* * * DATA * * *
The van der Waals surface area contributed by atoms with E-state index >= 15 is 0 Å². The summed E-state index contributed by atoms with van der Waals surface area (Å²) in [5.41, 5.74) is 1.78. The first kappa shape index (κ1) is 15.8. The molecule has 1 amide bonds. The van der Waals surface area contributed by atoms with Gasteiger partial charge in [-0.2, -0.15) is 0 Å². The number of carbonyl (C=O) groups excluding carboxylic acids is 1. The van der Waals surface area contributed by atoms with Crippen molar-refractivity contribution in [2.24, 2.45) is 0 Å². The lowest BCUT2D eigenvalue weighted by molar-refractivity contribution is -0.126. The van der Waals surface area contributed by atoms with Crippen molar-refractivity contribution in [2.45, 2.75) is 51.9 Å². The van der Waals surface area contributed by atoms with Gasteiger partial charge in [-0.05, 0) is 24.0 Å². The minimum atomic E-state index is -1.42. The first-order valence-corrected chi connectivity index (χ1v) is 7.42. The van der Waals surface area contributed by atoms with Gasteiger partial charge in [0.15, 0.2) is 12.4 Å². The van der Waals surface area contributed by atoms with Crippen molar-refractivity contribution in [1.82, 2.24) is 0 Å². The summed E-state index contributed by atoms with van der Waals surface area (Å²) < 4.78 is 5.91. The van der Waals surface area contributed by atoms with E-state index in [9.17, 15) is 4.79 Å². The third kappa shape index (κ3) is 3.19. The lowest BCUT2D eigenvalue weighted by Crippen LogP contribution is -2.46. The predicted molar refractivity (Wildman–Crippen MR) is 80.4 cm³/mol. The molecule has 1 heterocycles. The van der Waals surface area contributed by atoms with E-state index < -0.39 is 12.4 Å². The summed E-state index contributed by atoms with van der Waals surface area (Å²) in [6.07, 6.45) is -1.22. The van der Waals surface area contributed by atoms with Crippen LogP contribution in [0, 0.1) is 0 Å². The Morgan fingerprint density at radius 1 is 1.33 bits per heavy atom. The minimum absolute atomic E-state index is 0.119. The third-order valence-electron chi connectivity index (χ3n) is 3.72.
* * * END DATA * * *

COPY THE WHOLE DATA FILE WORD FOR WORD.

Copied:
The van der Waals surface area contributed by atoms with E-state index >= 15 is 0 Å². The summed E-state index contributed by atoms with van der Waals surface area (Å²) in [5.41, 5.74) is 1.78. The first kappa shape index (κ1) is 15.8. The molecule has 1 amide bonds. The van der Waals surface area contributed by atoms with Gasteiger partial charge in [-0.2, -0.15) is 0 Å². The number of carbonyl (C=O) groups excluding carboxylic acids is 1. The van der Waals surface area contributed by atoms with Crippen molar-refractivity contribution in [2.24, 2.45) is 0 Å². The lowest BCUT2D eigenvalue weighted by molar-refractivity contribution is -0.126. The van der Waals surface area contributed by atoms with Crippen molar-refractivity contribution in [2.45, 2.75) is 51.9 Å². The van der Waals surface area contributed by atoms with Gasteiger partial charge in [-0.05, 0) is 24.0 Å². The minimum atomic E-state index is -1.42. The first-order valence-corrected chi connectivity index (χ1v) is 7.42. The van der Waals surface area contributed by atoms with Gasteiger partial charge in [0.15, 0.2) is 12.4 Å². The van der Waals surface area contributed by atoms with Crippen molar-refractivity contribution in [1.82, 2.24) is 0 Å². The summed E-state index contributed by atoms with van der Waals surface area (Å²) < 4.78 is 5.91. The van der Waals surface area contributed by atoms with E-state index in [9.17, 15) is 4.79 Å². The third kappa shape index (κ3) is 3.19. The lowest BCUT2D eigenvalue weighted by Crippen LogP contribution is -2.46. The predicted molar refractivity (Wildman–Crippen MR) is 80.4 cm³/mol. The molecule has 1 heterocycles. The van der Waals surface area contributed by atoms with E-state index < -0.39 is 12.4 Å². The summed E-state index contributed by atoms with van der Waals surface area (Å²) in [6.07, 6.45) is -1.22. The van der Waals surface area contributed by atoms with Crippen LogP contribution in [0, 0.1) is 0 Å². The Morgan fingerprint density at radius 1 is 1.33 bits per heavy atom. The minimum absolute atomic E-state index is 0.119. The third-order valence-electron chi connectivity index (χ3n) is 3.72.